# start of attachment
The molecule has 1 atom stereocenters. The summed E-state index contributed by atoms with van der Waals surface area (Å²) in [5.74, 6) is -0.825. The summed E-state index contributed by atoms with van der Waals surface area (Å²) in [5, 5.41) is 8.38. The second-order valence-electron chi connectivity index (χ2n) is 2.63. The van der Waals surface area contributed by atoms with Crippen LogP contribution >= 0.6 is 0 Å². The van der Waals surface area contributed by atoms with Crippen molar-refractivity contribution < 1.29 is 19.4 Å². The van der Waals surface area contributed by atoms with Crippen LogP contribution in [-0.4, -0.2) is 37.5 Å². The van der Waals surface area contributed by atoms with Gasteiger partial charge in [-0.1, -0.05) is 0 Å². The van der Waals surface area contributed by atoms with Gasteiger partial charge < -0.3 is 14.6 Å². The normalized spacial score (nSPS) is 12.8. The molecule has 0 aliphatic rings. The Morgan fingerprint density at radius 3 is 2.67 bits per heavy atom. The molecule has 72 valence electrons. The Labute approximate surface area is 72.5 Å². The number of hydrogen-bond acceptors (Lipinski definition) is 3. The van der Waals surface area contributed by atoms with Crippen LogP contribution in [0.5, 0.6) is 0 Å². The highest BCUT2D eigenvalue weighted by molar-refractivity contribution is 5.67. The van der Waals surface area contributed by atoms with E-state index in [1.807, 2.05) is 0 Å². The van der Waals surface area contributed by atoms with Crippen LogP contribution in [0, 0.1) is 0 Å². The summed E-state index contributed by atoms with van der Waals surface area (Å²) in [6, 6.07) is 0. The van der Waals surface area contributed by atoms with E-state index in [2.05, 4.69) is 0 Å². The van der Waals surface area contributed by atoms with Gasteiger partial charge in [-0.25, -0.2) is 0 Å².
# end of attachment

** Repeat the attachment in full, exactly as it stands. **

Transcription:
The molecule has 1 atom stereocenters. The summed E-state index contributed by atoms with van der Waals surface area (Å²) in [5.74, 6) is -0.825. The summed E-state index contributed by atoms with van der Waals surface area (Å²) in [5, 5.41) is 8.38. The second-order valence-electron chi connectivity index (χ2n) is 2.63. The van der Waals surface area contributed by atoms with Crippen LogP contribution >= 0.6 is 0 Å². The van der Waals surface area contributed by atoms with Crippen molar-refractivity contribution < 1.29 is 19.4 Å². The van der Waals surface area contributed by atoms with Crippen LogP contribution in [-0.4, -0.2) is 37.5 Å². The van der Waals surface area contributed by atoms with Gasteiger partial charge in [-0.1, -0.05) is 0 Å². The van der Waals surface area contributed by atoms with Gasteiger partial charge < -0.3 is 14.6 Å². The normalized spacial score (nSPS) is 12.8. The molecule has 0 aliphatic rings. The Morgan fingerprint density at radius 3 is 2.67 bits per heavy atom. The molecule has 72 valence electrons. The Labute approximate surface area is 72.5 Å². The number of hydrogen-bond acceptors (Lipinski definition) is 3. The van der Waals surface area contributed by atoms with Crippen LogP contribution in [0.5, 0.6) is 0 Å². The highest BCUT2D eigenvalue weighted by molar-refractivity contribution is 5.67. The van der Waals surface area contributed by atoms with E-state index in [1.807, 2.05) is 0 Å². The van der Waals surface area contributed by atoms with Crippen LogP contribution in [0, 0.1) is 0 Å². The summed E-state index contributed by atoms with van der Waals surface area (Å²) in [6, 6.07) is 0. The van der Waals surface area contributed by atoms with E-state index in [2.05, 4.69) is 0 Å². The van der Waals surface area contributed by atoms with Gasteiger partial charge in [-0.25, -0.2) is 0 Å².